His other policies are left-wing, but not extreme Left by a very long way. Seymour writes

The agenda on which Corbyn was elected is not, however, the stuff of which revolutions are made. he has pledged to end austerity, and in its stead implement a People’s Quantitative Easing programme, with money invested in infrastructural development, job-creation and high-technology industries. Canadian Prime Minister Justin Trudeau won office on an agenda like this. Even the OECD is anti-austerity these days. He promises to address the housing crisis through extensive home-building, to fully nationalise the railways, and to bring all academies back under local democratic control. These objectives are to be funded, not so much by squeezing the rich like a sponge to water the gardens of the poor, as by closing tax loopholes, stimulating growth, and spending less on controversial programmes like Trident.

This is in most ways a classic social-democratic remedy, which could easily have come with some Wilsonian vocables about ‘the white heat of technological revolution’. The problem for the establishment is not necessarily Corbyn’s agenda. It may be too radical for today’s Labour party, today’s media and today’s parliamentary spectrum, but business could live with it, and the consensus would shift if Corbyn gained popular support. (pp. 8-9)

So where did this bilge that he was a Trot come from? Some of it came from the fact that his rallies were partly organised an attended by ‘accredited helpers’, people who were not Labour members, but who gave their time and effort alongside those who were. The only evidence that there was a ‘far left plot’ was the call by a tiny Marxist grouplet, the Communist Party of Great Britain. This has only 24 members, at the most, and whose weekly news-sheet is regarded as the Heat magazine of the Far Left. (P. 30).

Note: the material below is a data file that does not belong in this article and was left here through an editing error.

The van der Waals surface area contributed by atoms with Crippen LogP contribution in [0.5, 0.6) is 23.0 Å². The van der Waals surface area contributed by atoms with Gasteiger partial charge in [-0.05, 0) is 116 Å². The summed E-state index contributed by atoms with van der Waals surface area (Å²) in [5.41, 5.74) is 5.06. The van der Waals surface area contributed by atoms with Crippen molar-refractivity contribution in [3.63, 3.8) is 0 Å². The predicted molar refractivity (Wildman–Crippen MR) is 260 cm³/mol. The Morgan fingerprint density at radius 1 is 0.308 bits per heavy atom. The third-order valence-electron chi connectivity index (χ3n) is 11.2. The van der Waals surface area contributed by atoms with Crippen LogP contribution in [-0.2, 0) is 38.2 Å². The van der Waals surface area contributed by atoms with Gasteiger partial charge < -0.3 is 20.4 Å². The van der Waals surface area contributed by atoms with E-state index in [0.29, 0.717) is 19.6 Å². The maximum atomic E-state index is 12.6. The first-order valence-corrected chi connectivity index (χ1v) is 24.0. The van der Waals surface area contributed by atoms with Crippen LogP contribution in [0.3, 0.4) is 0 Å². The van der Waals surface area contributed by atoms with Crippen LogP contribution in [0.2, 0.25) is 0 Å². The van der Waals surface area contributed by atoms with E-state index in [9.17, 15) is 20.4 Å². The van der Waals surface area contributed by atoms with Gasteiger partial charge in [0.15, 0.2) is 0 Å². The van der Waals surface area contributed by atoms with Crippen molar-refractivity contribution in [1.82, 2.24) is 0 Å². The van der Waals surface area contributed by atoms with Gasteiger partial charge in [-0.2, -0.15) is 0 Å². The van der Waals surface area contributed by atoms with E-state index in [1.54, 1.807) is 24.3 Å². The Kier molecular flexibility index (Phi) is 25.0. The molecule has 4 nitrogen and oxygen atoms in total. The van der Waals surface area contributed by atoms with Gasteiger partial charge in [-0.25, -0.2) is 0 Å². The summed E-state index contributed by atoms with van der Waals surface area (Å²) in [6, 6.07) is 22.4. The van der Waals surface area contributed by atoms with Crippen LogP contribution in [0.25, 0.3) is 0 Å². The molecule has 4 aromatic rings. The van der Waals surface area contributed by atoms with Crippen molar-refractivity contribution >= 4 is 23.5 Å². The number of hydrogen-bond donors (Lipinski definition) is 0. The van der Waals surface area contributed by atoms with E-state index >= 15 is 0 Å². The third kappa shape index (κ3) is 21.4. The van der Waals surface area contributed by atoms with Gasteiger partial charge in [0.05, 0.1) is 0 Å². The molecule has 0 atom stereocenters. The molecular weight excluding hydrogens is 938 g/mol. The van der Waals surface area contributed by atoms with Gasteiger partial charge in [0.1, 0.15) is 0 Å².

So where do the new members comes? Many of them are simply Labour members, who drifted away or became inactive thanks to the managerial, autocratic attitude of the New Labour leadership. They were tired of being ignored, and regarded only as useful for leafletting and so on. And what really annoyed many grassroots members was the scripts the leadership insisted that canvassers should follow when talking to people on doorsteps. A significant number are also young people, who have joined the Labour party because for the first in a very long time there is actually a leader, who means what he says and talks straight in language ordinary people can understand, rather than the waffle and management-speak that constitutes the rhetoric of his right-wing opponents.

Much of the hostility against him in the press and the New Labour coterie comes from his support from two of the largest trade unions, Unite and Unison, which has had the Sunday Times and other rags screaming hysterically about the threat of renewed union militancy.

But what really terrifies the Right – including the Blairites – and the media-industrial complex, is his style of campaigning. Blair and the other parties adopted a style of government based on industrial management, using focus groups, and with news and the party’s statements all carefully marketised and timed according to the news cycles. Corbyn doesn’t do this. He actually turns up at rallies and events up and down the country, and speaks to the people. Corbyn himself said that he went to 100 meetings during his leadership campaign, and by the end of that year would have gone to 400-500. (P. 7). Seymour states that on one Saturday in August, Corbyn spoke to 1,800 people in Manchester, 1,000 people in Derby, 1,700 in Sheffield’s Crucible and a further 800 outside. By the end of the month 13,000 people had signed to volunteer for his campaign. 100,000 people signed up as registered supporters, and 183,658 as active members of the Labour party.

Like his American counterpart, Bernie Sanders, Corbyn is also massively popular on social media. Marsha-Jane Thompson states that within four weeks of setting up his Facebook page, they went to 2.5 million people. The page reached 11 million people every day. As a result of this, when they announced a meeting in Colchester on Facebook, all the thousand tickets were gone within 45 minutes. Seymour also notes the deference given to the traditional media has broken. over half of Corbyn’s supporters received most their information about his leadership campaign from social media. And the attacks on him in the mainstream press and news have compounded a sense among his supporters that not only is Corbyn genuine, but the traditional media is untrustworthy. (p.23).